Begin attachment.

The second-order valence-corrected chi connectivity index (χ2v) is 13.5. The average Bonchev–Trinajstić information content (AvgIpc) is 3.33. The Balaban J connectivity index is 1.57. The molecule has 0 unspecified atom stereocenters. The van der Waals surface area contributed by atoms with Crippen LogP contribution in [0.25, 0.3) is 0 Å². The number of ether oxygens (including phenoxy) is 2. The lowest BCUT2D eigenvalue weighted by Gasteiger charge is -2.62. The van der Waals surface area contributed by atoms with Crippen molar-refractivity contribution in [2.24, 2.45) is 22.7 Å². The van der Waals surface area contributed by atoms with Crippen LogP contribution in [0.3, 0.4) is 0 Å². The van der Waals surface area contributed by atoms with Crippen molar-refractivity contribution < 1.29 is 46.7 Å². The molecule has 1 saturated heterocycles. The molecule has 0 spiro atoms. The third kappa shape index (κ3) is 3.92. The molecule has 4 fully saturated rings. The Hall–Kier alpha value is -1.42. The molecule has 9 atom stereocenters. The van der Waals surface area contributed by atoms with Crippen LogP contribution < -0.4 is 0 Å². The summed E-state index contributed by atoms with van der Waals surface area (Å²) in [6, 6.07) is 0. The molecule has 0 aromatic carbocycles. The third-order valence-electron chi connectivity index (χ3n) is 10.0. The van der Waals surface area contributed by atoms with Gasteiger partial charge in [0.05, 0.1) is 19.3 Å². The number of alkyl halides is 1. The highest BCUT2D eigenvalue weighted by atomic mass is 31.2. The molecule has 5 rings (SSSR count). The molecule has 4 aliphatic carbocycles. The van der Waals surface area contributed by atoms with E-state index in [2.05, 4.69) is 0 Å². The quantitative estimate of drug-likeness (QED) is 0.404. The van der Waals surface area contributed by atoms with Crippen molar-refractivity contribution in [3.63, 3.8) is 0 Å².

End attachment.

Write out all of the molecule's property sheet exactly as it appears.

The second-order valence-corrected chi connectivity index (χ2v) is 13.5. The average Bonchev–Trinajstić information content (AvgIpc) is 3.33. The Balaban J connectivity index is 1.57. The molecule has 0 unspecified atom stereocenters. The van der Waals surface area contributed by atoms with Crippen LogP contribution in [0.25, 0.3) is 0 Å². The number of ether oxygens (including phenoxy) is 2. The lowest BCUT2D eigenvalue weighted by Gasteiger charge is -2.62. The van der Waals surface area contributed by atoms with Crippen molar-refractivity contribution in [2.24, 2.45) is 22.7 Å². The van der Waals surface area contributed by atoms with Crippen LogP contribution in [0.3, 0.4) is 0 Å². The van der Waals surface area contributed by atoms with Crippen molar-refractivity contribution < 1.29 is 46.7 Å². The molecule has 1 saturated heterocycles. The molecule has 0 spiro atoms. The third kappa shape index (κ3) is 3.92. The molecule has 4 fully saturated rings. The Hall–Kier alpha value is -1.42. The molecule has 9 atom stereocenters. The van der Waals surface area contributed by atoms with Crippen LogP contribution < -0.4 is 0 Å². The summed E-state index contributed by atoms with van der Waals surface area (Å²) in [6, 6.07) is 0. The molecule has 0 aromatic carbocycles. The third-order valence-electron chi connectivity index (χ3n) is 10.0. The van der Waals surface area contributed by atoms with Gasteiger partial charge in [0.05, 0.1) is 19.3 Å². The number of alkyl halides is 1. The highest BCUT2D eigenvalue weighted by atomic mass is 31.2. The molecule has 5 rings (SSSR count). The molecule has 4 aliphatic carbocycles. The van der Waals surface area contributed by atoms with E-state index in [2.05, 4.69) is 0 Å². The quantitative estimate of drug-likeness (QED) is 0.404. The van der Waals surface area contributed by atoms with Crippen molar-refractivity contribution in [3.63, 3.8) is 0 Å².